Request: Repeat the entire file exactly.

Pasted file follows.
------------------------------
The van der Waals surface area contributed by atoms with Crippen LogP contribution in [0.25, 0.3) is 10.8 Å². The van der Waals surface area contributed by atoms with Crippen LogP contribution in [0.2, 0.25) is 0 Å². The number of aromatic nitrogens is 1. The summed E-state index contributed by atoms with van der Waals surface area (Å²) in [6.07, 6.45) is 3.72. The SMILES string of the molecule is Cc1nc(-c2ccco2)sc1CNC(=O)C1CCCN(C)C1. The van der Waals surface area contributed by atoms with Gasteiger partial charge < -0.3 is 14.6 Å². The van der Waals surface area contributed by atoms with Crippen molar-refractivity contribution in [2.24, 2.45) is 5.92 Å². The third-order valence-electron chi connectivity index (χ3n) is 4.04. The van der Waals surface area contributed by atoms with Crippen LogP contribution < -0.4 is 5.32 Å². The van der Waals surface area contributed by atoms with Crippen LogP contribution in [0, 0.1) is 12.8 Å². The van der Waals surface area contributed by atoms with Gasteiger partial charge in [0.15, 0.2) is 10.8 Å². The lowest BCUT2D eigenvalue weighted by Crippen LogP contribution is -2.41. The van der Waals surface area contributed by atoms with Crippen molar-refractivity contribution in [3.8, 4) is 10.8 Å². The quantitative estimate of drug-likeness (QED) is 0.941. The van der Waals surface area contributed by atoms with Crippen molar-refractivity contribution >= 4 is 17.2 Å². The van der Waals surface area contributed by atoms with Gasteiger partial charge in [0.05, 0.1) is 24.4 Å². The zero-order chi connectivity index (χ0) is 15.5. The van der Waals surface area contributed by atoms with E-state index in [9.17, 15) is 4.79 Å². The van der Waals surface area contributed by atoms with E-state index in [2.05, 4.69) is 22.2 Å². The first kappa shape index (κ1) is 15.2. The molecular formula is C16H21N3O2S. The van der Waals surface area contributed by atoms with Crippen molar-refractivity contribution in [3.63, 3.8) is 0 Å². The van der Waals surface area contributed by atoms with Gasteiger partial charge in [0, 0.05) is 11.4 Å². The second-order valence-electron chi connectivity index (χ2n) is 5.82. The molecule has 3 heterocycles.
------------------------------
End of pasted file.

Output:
The van der Waals surface area contributed by atoms with Crippen LogP contribution in [0.25, 0.3) is 10.8 Å². The van der Waals surface area contributed by atoms with Crippen LogP contribution in [0.2, 0.25) is 0 Å². The number of aromatic nitrogens is 1. The summed E-state index contributed by atoms with van der Waals surface area (Å²) in [6.07, 6.45) is 3.72. The SMILES string of the molecule is Cc1nc(-c2ccco2)sc1CNC(=O)C1CCCN(C)C1. The van der Waals surface area contributed by atoms with Gasteiger partial charge < -0.3 is 14.6 Å². The van der Waals surface area contributed by atoms with Crippen molar-refractivity contribution in [2.24, 2.45) is 5.92 Å². The third-order valence-electron chi connectivity index (χ3n) is 4.04. The van der Waals surface area contributed by atoms with Crippen LogP contribution < -0.4 is 5.32 Å². The van der Waals surface area contributed by atoms with Crippen LogP contribution in [0, 0.1) is 12.8 Å². The van der Waals surface area contributed by atoms with Gasteiger partial charge in [0.15, 0.2) is 10.8 Å². The lowest BCUT2D eigenvalue weighted by Crippen LogP contribution is -2.41. The van der Waals surface area contributed by atoms with Crippen molar-refractivity contribution in [3.8, 4) is 10.8 Å². The quantitative estimate of drug-likeness (QED) is 0.941. The van der Waals surface area contributed by atoms with Crippen molar-refractivity contribution >= 4 is 17.2 Å². The van der Waals surface area contributed by atoms with Gasteiger partial charge in [0.05, 0.1) is 24.4 Å². The zero-order chi connectivity index (χ0) is 15.5. The van der Waals surface area contributed by atoms with E-state index in [9.17, 15) is 4.79 Å². The van der Waals surface area contributed by atoms with E-state index in [2.05, 4.69) is 22.2 Å². The first kappa shape index (κ1) is 15.2. The molecular formula is C16H21N3O2S. The van der Waals surface area contributed by atoms with Crippen molar-refractivity contribution in [3.63, 3.8) is 0 Å². The van der Waals surface area contributed by atoms with Gasteiger partial charge in [0, 0.05) is 11.4 Å². The second-order valence-electron chi connectivity index (χ2n) is 5.82. The molecule has 3 heterocycles.